Neurofeedback

Neurofeedback ~ from pieces TO PEACE
By. Joy Martin

Active Neurofeedback

Neurofeedback is a specialized type of biofeedback, which directly trains brain function. Utilizing EEG (electroencephalogram) signals gathered from sensors placed on the scalp, we extract information about certain brainwave frequencies, and show the information back to the client. As the client observes the ebb and flow of their brain activity, we collaborate on the change they look to find. To achieve this desired, more regulated performance, the client plays a video game with his or her brain. The brain is rewarded for changing its own activity to more desirable patterns. This training in self-regulation helps to develop more desirable brain function.


Neurofeedback provides us with the opportunity of looking at psychological and neurological problems through a bioelectrical lens rather than the neuro-chemical avenue we have grown so accustomed to. Through this method, we are able to address conditions most commonly treated with medications, in an innovative approach. Naturally our bodies desire balance, and neurofeedback merely assists the brain in bringing itself and the body back into balance.


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Passive Neurofeedback

Passive Neurofeedback (Direct, NeuroGen, HPN, Microcurrent) is a type of brainwave based biofeedback that has shown clinical efficacy in addressing the symptoms of Traumatic Brain Injury (TBI), PostTraumatic Stress Disorder (PTSD), Post-Concussive Syndrome, Anxiety, Depression, and Attention Deficit issues (AD/HD).  Although it may seem contradictory, it can be calming, energizing and mood-lifting simultaneously.  Head pain often dissipates quickly.  Foggy thinking and confusion typically give way to clear thinking and a more even, more elevated, and less emotionally reactive, mood. 

 

While it may take 20-30 sessions, sometimes more, for effects to become lasting, the client frequently begins to notice the improvement with the first session, often before getting out of the chair.  Sometimes this improvement is dramatic.  At first, improvement is typically short-lived, often measured in days. By the completion of the appropriate set of training sessions, improvement is expected not only to last, but to continue increasing slightly on its own over time. Our office utilizes the full protocol of 10 site pairs to provide comprehensive coverage of the brain.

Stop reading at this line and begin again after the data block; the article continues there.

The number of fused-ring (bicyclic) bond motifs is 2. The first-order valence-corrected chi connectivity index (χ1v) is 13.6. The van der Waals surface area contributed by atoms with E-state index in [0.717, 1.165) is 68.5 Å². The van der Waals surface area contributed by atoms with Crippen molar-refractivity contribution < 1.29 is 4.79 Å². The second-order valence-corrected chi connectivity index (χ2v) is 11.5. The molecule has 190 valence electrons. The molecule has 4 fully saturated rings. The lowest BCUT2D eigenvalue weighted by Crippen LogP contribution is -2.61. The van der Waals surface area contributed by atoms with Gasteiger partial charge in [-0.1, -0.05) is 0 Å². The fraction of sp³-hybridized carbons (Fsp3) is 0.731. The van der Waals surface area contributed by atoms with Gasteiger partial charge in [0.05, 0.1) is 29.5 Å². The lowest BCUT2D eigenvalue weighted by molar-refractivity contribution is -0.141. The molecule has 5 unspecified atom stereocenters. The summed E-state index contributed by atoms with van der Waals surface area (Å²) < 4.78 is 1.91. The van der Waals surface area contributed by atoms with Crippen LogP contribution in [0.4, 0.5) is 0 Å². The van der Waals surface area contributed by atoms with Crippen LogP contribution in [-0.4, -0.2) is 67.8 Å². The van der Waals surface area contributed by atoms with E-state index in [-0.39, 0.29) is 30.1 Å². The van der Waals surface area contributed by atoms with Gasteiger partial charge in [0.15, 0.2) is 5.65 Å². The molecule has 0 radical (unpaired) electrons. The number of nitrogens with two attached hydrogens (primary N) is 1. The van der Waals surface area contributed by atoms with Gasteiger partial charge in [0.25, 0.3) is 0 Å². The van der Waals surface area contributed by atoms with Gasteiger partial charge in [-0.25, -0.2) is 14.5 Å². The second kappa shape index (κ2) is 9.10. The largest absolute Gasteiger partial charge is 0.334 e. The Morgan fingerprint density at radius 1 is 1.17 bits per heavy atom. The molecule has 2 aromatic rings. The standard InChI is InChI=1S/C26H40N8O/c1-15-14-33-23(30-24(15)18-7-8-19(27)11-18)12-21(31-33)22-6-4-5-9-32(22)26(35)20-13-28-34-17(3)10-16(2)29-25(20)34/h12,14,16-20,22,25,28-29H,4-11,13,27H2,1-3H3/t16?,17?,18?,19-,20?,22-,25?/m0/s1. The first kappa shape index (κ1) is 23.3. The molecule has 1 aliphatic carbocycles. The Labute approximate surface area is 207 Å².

During a session, the system tracks the brainwaves (EEG, or electroencephalograph), and sends directly back to the brain tiny, imperceptible, ultra-low power signals, or “whispers", that result in changes toward a more highly functioning  brainwave pattern.  In this way, the brain seems to learn new patterns of behavior and becomes de-habituated from “stuck” patterns that represent suboptimal processing, reorganizing itself naturally into a healthier and more flexible way of being.  As the brain learns to function in this more efficient manner, it becomes accustomed to this higher-functioning way of being, and the effects last longer and longer.  It’s as though the brain recognizes the reflection of itself, in its own language, and makes the appropriate adjustments, forming new habits in the process.  Sessions require no conscious effort on the part of the client. 




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These effects occur, independent of age, comprehension, or physical or mental capacity, although younger ages tend to respond more rapidly.  The practitioner will frequently notice immediate changes in the brainwave patterns, and the client often notices the shift that occurs during the session.  A typical client perception is first relaxed (and/or sleepy), then, by the end of the session, energized.  Family and friends will likely begin noticing the shift in mood and behavior in the first 1-4 sessions, often on the ride home from the first session.  Behavioral changes are frequently noticed first by family, then by the client.  Headache and emotional volatility are frequently first to respond. 


Clinicians find HPN generally seems to work much faster, and often more effectively, than most other systems that are based on providing signals to the brain.  Four separate signals are developed simultaneously, sending minute pulses through four unique, but overlapping paths through both the cortex and deeper structures of the brain.  These signals contain information related to, but different from, the client's dominant EEG frequency.  The effect we observe tends to be the re-distribution of energy in the suboptimal EEG patterns, resulting in generally more efficient brain functioning.